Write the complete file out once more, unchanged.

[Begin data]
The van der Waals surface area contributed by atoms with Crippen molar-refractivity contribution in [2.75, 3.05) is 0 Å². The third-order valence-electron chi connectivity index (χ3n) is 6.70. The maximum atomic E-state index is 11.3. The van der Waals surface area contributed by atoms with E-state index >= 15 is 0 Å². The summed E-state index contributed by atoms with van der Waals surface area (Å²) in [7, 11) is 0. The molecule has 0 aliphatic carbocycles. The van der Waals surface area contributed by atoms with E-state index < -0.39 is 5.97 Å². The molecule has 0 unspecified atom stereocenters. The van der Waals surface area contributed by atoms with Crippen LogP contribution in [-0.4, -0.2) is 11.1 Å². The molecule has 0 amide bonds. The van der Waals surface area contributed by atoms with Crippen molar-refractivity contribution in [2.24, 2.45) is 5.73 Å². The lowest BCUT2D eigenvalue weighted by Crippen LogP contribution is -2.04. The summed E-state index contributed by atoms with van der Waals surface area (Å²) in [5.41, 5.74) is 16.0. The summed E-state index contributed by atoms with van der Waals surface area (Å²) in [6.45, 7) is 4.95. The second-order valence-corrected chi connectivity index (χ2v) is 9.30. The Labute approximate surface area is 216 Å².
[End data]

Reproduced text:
The van der Waals surface area contributed by atoms with Crippen molar-refractivity contribution in [2.75, 3.05) is 0 Å². The third-order valence-electron chi connectivity index (χ3n) is 6.70. The maximum atomic E-state index is 11.3. The van der Waals surface area contributed by atoms with E-state index >= 15 is 0 Å². The summed E-state index contributed by atoms with van der Waals surface area (Å²) in [7, 11) is 0. The molecule has 0 aliphatic carbocycles. The van der Waals surface area contributed by atoms with E-state index < -0.39 is 5.97 Å². The molecule has 0 unspecified atom stereocenters. The van der Waals surface area contributed by atoms with Crippen LogP contribution in [-0.4, -0.2) is 11.1 Å². The molecule has 0 amide bonds. The van der Waals surface area contributed by atoms with Crippen molar-refractivity contribution in [2.24, 2.45) is 5.73 Å². The lowest BCUT2D eigenvalue weighted by Crippen LogP contribution is -2.04. The summed E-state index contributed by atoms with van der Waals surface area (Å²) in [5.41, 5.74) is 16.0. The summed E-state index contributed by atoms with van der Waals surface area (Å²) in [6.45, 7) is 4.95. The second-order valence-corrected chi connectivity index (χ2v) is 9.30. The Labute approximate surface area is 216 Å².